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More evidence of cardiovascular disease in atopic eczema


Adults with severe and mostly active atopic eczema are at a higher risk of developing cardiovascular disease, a population-based study shows.

Adults with severe and mostly active atopic eczema are at a higher risk of developing cardiovascular disease, a population-based study shows.(©AdobeStock_192267302_Sawitreelyaon)

Adults with severe and mostly active atopic eczema are at a higher risk of developing cardiovascular disease, a population-based study shows.

For the study, 387,439 patients with atopic eczema were matched to 1,528,477 patients without the disease.

Patients with severe atopic eczema were 20 percent more likely to have a stroke. They had a 40-50 percent greater likelihood for myocardial infarction, unstable angina, atrial fibrillation and cardiovascular death, and 70 percent more likely to have heart failure.

Because of these findings, the authors advocate that clinicians consider targeting cardiovascular disease prevention strategies in these at-risk patients.

The study, published in BMJ in May 2018, was led by Richard Silverwood, Ph.D., of the London School of Hygiene and Tropical Medicine in the United Kingdom.

The study is based on data from the UK Clinical Practice Research Datalink (CPRD), representing roughly 9 percent of the UK population. The information was then linked to Hospital Episode Statistics Inpatient data, Office for National Statistics mortality data and index of multiple deprivation data.

All adult patients at least 18 years old contained in the CPRD database between January 1998 and March 2015 and linked to Hospital Episode Statistics data were eligible for inclusion in the study.

The median follow-up was 5.1 years, for which the associations between atopic eczema and cardiovascular disease were strongest for unstable angina and heart failure.

But there was no convincing evidence that age, sex or current asthma status impacted results.

“Mechanistic work suggests that atopic eczema may be associated with increased platelet activation and decreased fibrinolysis, which may increase the risk of clotting, though a recent study found no association with metabolite levels,” the authors wrote.

While some studies have concluded a positive association between severe atopic eczema and cardiovascular outcomes, others have shown this link in mild atopic eczema to be either slightly protective or near zero.

“This may suggest a dose-response effect, an alternative pathogenesis underlying mild compared with severe conditions, the effect of systemic therapies used to treat severe forms of atopic eczema, or misclassification bias owing to the way in which patients with atopic eczema were classified,” they wrote.

Previous European and Taiwanese studies relied on data from administrative databases, which likely have incomplete data on potentially important cardiovascular risk factors such as body mass index (BMI), smoking and alcohol consumption.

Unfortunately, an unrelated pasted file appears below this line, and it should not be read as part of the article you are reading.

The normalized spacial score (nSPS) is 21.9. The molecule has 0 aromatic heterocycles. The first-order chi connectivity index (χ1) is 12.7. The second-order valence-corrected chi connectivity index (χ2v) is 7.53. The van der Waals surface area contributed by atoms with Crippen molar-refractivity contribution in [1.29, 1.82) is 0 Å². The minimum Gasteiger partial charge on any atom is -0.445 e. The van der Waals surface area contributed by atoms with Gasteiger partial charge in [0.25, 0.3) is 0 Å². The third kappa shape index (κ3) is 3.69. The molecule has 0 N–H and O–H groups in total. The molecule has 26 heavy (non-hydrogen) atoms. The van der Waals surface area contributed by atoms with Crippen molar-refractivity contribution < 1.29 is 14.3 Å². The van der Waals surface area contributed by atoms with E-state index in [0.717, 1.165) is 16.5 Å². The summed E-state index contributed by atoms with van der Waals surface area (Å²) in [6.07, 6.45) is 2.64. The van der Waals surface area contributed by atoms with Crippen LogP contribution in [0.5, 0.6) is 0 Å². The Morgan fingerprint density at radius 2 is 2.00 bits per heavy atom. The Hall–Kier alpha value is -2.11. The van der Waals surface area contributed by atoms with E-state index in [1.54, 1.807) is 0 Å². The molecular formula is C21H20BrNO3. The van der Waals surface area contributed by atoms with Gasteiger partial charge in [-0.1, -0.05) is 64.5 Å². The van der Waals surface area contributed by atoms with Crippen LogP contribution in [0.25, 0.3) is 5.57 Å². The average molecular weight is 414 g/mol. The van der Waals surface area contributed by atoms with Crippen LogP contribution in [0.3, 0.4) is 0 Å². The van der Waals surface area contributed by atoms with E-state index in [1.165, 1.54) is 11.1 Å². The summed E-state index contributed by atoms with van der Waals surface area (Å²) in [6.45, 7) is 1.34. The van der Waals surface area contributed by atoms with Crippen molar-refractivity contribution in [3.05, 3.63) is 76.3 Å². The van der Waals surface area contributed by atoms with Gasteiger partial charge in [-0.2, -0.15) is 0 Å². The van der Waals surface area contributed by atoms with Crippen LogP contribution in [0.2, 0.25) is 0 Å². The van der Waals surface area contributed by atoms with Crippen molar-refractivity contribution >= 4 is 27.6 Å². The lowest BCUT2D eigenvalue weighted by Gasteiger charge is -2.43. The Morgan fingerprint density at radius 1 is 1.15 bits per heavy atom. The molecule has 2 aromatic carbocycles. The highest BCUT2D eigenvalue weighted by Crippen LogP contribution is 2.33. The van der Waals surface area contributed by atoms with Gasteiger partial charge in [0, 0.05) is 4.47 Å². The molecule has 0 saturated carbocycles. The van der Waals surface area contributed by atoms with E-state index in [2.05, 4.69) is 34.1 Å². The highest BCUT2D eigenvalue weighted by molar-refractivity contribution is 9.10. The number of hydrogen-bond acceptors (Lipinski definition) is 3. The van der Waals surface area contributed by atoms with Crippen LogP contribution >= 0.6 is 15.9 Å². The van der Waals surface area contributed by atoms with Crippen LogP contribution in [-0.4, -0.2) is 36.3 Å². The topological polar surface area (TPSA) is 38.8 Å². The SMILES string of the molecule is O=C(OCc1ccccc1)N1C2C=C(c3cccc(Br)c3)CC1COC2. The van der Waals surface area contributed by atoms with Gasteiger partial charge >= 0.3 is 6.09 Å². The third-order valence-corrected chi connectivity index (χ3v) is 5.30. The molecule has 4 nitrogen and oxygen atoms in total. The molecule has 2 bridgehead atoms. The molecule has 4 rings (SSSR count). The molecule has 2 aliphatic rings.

“These factors may be more prevalent in patients with atopic eczema and could therefore contribute to an increased risk of cardiovascular outcomes,” they wrote.

The current study is one of the few longitudinal studies that adjusted for these risk factors. “It is also the first study based on primary care data, meaning that our results are generalizable to a broad population with atopic eczema.”

In an editorial that accompanied the study, Sinead Langan, Ph.D., of the London School of Hygiene and Tropical Medicine, wrote that previous studies have shown variable findings for the link between eczema and cardiovascular outcomes.

“No previous research focused on the concept of disease activity over time, both of which are heterogeneous between patients, and clinically important to patients and physicians,” she wrote.

The editorial writers also noted that because eczema is so prevalent, even an incremental increase in cardiovascular disease risk could greatly impact public health.

The possibility of misclassification of eczema exposure is one potential source of bias within the study, according to the writers, which was addressed by conducting eight sensitivity analyses.

Overall, the risks of cardiovascular disease among eczema patients were higher than the editorial writers anticipated. “If these results are robustly replicated, it would support targeted screening and a focus on primary prevention strategies to reduce cardiovascular disease among such patients,” they said.


Silverwood RJ, Forbes HJ, Abuabara K, et al. “Severe and Predominately Active Atopic Eczema in Adulthood and Long Term Risk of Cardiovascular Disease: Population Based Cohort Study,” BMJ, 2018;36:k1786.  DOI:org/10.1136/bmj.k1786

Langan S, Silverwood R. “Severe Eczema and Increased Risk of Cardiovascular Problems,” BMJ, 2018

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